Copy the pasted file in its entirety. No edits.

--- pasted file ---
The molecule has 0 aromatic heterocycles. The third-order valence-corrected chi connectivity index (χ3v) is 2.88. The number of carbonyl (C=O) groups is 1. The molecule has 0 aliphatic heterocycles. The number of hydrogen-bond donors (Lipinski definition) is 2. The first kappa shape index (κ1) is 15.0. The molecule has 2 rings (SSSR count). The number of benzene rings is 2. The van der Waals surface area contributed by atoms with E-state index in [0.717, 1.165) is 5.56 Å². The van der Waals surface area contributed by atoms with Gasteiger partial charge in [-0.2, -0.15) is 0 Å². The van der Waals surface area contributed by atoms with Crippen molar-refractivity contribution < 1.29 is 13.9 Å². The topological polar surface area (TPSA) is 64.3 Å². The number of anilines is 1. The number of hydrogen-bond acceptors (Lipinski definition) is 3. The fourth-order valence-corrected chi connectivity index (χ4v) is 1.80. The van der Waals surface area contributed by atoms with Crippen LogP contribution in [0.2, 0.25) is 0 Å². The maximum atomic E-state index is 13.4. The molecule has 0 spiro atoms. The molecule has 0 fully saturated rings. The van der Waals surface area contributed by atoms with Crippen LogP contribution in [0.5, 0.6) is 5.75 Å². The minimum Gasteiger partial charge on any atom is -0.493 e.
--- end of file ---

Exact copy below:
The molecule has 0 aromatic heterocycles. The third-order valence-corrected chi connectivity index (χ3v) is 2.88. The number of carbonyl (C=O) groups is 1. The molecule has 0 aliphatic heterocycles. The number of hydrogen-bond donors (Lipinski definition) is 2. The first kappa shape index (κ1) is 15.0. The molecule has 2 rings (SSSR count). The number of benzene rings is 2. The van der Waals surface area contributed by atoms with E-state index in [0.717, 1.165) is 5.56 Å². The van der Waals surface area contributed by atoms with Gasteiger partial charge in [-0.2, -0.15) is 0 Å². The van der Waals surface area contributed by atoms with Crippen molar-refractivity contribution < 1.29 is 13.9 Å². The topological polar surface area (TPSA) is 64.3 Å². The number of anilines is 1. The number of hydrogen-bond acceptors (Lipinski definition) is 3. The fourth-order valence-corrected chi connectivity index (χ4v) is 1.80. The van der Waals surface area contributed by atoms with Crippen LogP contribution in [0.2, 0.25) is 0 Å². The maximum atomic E-state index is 13.4. The molecule has 0 spiro atoms. The molecule has 0 fully saturated rings. The van der Waals surface area contributed by atoms with Crippen LogP contribution in [0.5, 0.6) is 5.75 Å². The minimum Gasteiger partial charge on any atom is -0.493 e.